"That's a great deal to make one word mean," Alice said in a thoughtful tone. "When I make a word do a lot of work like that," said Humpty Dumpty, "I always pay it extra."

Sunday, 18 October 2009

Before you can say Jack Robinson

I love it when people ask me the origin of phrases or the meaning of words. I learn so much finding out the answers. Monica asked me where the phrase “Before you can say Jack Robinson” came from.

It means immediately or instantly and its origins were first quoted in Francis Grosse’s Dictionary of the Vulgar Tongue in 1811. Grosse claimed it had its origins in a very volatile gentleman of that appellation who would call on his neighbours and then leave again before the staff could announce his name to the master of the house.

The phrase goes back at least to the 18th century and appears in Fanny Burney’s 'Evelina' of 1778. Two years later the dramatist Sheridan (who was also an MP) was attacking government bribery in the House of Commons. Members shouted at him to name names and he responded – looking directly at the Secretary of the Treasury, John Robinson, that he could ‘name him as soon as I could say Jack Robinson’.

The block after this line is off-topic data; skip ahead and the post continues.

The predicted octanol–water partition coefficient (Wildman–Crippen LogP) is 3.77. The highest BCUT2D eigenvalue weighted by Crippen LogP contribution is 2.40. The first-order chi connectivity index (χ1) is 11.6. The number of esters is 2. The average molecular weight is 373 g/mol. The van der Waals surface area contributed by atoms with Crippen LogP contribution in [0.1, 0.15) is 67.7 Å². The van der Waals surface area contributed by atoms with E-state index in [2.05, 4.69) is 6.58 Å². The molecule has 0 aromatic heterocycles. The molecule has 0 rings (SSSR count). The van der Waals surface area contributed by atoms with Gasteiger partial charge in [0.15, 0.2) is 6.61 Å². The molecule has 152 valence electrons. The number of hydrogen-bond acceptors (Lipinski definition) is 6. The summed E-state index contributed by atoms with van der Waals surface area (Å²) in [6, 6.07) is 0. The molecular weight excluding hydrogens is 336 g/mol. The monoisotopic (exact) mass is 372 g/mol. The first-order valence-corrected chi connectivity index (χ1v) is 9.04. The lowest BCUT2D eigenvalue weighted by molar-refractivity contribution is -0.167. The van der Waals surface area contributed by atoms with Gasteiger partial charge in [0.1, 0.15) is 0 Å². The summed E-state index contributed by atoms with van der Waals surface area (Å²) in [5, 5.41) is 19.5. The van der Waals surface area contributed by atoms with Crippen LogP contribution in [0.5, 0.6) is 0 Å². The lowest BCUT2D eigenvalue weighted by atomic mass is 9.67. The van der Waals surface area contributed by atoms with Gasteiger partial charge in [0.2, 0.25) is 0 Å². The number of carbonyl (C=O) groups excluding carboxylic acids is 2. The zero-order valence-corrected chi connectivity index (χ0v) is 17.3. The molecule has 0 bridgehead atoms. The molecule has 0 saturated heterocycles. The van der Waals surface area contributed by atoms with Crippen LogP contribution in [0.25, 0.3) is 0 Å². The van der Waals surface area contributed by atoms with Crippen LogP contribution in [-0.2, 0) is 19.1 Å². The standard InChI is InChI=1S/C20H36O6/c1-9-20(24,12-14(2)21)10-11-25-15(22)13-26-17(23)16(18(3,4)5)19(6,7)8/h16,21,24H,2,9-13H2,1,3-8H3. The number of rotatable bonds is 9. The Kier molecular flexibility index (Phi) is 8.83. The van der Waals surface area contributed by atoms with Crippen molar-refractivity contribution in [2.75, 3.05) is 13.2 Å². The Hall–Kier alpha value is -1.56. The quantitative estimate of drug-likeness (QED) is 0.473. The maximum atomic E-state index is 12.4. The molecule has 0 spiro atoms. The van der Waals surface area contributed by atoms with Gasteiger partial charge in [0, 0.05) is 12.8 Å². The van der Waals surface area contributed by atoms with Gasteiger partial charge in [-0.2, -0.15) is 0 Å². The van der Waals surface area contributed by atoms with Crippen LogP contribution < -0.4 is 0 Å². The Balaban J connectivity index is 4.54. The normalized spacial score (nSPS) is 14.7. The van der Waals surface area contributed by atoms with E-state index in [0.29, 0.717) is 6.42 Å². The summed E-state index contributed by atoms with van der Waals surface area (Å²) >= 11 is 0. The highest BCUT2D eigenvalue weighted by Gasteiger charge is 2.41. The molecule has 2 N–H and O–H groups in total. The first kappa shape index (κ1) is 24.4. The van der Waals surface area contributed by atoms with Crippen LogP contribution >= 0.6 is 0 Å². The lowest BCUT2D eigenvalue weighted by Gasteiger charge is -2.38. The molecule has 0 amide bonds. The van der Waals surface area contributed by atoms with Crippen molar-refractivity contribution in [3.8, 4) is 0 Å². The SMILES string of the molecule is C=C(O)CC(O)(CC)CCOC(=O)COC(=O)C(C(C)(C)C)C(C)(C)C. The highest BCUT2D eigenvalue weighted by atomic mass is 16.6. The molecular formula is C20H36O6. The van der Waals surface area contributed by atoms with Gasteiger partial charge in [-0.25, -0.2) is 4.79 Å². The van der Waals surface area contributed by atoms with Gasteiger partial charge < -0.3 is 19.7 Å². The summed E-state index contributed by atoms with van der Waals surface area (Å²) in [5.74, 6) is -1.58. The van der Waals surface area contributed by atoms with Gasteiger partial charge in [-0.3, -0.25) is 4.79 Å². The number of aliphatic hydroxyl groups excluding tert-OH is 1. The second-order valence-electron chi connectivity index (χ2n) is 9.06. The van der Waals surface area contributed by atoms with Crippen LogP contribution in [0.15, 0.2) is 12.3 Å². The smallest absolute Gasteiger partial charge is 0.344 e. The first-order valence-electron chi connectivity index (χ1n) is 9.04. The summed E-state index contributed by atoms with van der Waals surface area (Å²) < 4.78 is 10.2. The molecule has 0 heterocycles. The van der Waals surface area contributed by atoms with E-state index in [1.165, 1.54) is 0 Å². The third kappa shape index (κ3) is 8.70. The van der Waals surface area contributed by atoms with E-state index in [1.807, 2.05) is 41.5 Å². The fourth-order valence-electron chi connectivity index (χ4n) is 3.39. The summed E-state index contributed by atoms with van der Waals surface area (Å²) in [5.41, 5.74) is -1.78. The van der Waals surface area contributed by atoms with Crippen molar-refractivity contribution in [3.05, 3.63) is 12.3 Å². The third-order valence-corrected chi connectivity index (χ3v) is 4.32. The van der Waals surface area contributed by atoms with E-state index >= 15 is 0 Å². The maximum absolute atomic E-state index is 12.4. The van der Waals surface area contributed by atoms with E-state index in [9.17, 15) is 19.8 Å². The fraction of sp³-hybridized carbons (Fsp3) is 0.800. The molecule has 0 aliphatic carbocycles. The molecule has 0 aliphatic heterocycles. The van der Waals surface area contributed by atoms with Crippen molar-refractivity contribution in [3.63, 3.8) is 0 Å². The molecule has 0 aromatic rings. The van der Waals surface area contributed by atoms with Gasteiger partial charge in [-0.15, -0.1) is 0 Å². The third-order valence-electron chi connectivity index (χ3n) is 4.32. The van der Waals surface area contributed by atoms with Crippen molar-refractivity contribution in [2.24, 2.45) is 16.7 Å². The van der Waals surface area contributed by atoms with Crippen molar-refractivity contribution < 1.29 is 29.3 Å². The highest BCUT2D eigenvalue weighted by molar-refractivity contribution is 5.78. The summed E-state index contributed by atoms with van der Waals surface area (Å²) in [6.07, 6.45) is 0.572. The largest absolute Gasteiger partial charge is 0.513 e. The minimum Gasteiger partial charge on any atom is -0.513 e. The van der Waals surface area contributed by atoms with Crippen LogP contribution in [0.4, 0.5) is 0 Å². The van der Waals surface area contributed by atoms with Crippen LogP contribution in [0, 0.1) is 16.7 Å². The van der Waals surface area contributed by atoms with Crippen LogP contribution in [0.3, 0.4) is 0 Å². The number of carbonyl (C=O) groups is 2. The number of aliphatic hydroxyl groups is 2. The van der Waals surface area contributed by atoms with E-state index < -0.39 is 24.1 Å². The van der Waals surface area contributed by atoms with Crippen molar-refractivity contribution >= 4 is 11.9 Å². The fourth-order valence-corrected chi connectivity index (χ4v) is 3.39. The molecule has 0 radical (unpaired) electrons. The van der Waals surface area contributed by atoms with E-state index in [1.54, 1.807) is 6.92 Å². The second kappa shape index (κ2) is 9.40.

1. Thank you so much for this. One of those phrases I've wondered about but never got round to finding out.

    Now I got intrigued by Grose's Dictionary of the Vulgar Tongue as well so I googled that and increased my knowledge even more... Apparently, he was a very fat man, who "took pleasure in the pun linking his name to his size." And he and an assistant "took midnight walks through London, picking up slang words in slums, drinking dens and dockyards and adding them into their 'knowledge-box'." !!!

  2. Sounds like an excuse for going pub-crawling to me!!